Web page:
But the Redhawks have added a host of transfers, with Jordan Hill (Wisconsin), Richaud Gittens (Weber State) and Josh Hearhily (Vermont) all eligible immediately as grad students. Four other transfers, most notably the 2016 Patriot League Rookie of the Year in former American guard Delante Jones, will have to sit out this season.

Kansas City, which won 18 games last season, will have to replace all five starters including guard LaVell Boyd. Sophomore guard Isaiah Ross, who averaged 8.0 points per game as a freshman, is the team’s leading returning scorer. Ross and fellow guards Xavier Bishop and Broderick Robinson are the most likely options to lead the way for the Kangaroos, who will need some front court players to step forward with leading rebounders Darnell Tillman (5.7 rpg) and Kyle Steward (5.3 rpg) having moved on.

UT Rio Grande Valley and Chicago State boast two of the WAC’s top talents. While Lew Hill’s second team at UTRGV will be led by senior Nick Dixon, who averaged 18.8 points, 5.1 rebounds and 3.4 assists per game in earning second team All-WAC honors as a junior, Chicago State will rely upon junior guard Fred Sims Jr. Sims averaged 18.8 points and 4.6 rebounds per game a season ago, and like Dixon he was a second-team All-WAC selection.

The key for Kansas City, UTRGV and Chicago State if any are to exceed preseason expectations: improve on defense. All three struggled in that area last season, with Kansas City and UTRGV preferring to play a faster tempo while Chicago State ranked 231st in the country in adjusted tempo per Ken Pomeroy’s numbers.

MORE: 2017-18 Season Preview Coverage | Conference Previews | Preview Schedule

PRESEASON WAC PLAYER OF THE YEAR: Joshua Braun, Grand Canyon

A two-time first team All-WAC selection, the 6-foot-4 senior guard averaged 17.5 points, 4.6 rebounds and 1.4 assists per game last season. While a quality scorer, Braun is also efficient offensively as he finished his junior campaign with an offensive rating of 119.2.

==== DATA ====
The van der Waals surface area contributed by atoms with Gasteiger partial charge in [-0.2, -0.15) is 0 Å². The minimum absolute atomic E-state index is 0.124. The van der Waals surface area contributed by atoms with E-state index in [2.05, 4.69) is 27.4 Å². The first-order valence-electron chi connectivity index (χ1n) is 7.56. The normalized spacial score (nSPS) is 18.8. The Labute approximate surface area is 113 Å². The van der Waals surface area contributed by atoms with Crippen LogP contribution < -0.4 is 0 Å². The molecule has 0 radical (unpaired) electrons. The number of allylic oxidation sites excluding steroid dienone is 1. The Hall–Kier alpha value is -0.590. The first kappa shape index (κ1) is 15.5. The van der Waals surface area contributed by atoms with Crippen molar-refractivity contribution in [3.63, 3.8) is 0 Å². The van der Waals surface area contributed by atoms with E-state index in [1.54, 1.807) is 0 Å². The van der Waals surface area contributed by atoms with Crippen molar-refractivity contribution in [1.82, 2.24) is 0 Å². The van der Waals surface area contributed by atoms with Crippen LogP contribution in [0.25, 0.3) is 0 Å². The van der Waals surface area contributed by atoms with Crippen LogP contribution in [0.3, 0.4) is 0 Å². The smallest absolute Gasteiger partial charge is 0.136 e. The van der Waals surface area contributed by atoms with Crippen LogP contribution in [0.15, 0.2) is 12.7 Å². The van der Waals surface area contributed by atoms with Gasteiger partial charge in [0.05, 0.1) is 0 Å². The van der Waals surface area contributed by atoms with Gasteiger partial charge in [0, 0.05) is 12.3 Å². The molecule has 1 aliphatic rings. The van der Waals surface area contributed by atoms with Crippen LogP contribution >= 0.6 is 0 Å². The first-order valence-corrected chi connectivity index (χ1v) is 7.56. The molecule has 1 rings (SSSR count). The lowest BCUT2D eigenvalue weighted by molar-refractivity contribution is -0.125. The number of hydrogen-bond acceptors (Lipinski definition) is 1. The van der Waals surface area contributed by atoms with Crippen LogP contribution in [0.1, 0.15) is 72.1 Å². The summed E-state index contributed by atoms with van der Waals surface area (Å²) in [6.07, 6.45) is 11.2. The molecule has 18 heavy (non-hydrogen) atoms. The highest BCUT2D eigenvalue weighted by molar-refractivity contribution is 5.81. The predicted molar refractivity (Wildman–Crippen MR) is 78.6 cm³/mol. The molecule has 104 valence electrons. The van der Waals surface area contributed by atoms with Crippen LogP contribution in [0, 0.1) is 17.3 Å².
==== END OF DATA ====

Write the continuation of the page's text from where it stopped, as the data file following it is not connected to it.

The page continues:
THE REST OF THE PRESEASON ALL-WAC TEAM

  • Fred Sims Jr., Chicago State: Sims put up two games of 30 points or more last season, including a 31-point outburst in a loss to Kansas City in the regular season finale.
  • Damiyne Durham, CSU Bakersfield: There weren’t many reserves in college basketball who were more productive than Durham, who has the potential to be a more efficient scorer than he showed as a junior.
  • Nick Dixon, UT Rio Grande Valley: Dixon factored into 31.6 percent of UTRGV’s possession in WAC play last season per Ken Pomeroy’s numbers, and he’s capable of dropping big numbers on just about anyone (41 points against Utah Valley in late January).
  • Eli Chuha, New Mexico State: Chuha averaged 12.4 points and 8.9 rebounds per game last season, and he’ll have the opportunity to do more offensively with Ian Baker and Braxton Huggins having moved on.

ONE TWITTER FEED TO FOLLOW: @WAC_Basketball

PREDICTED FINISH

1. Grand Canyon
2. CSU Bakersfield
3. New Mexico State
4. Utah Valley
5. Seattle
6. UT Rio Grande Valley
7. Kansas City
8. Chicago State

VIDEO: Mike Brey celebrates Maui win shirtless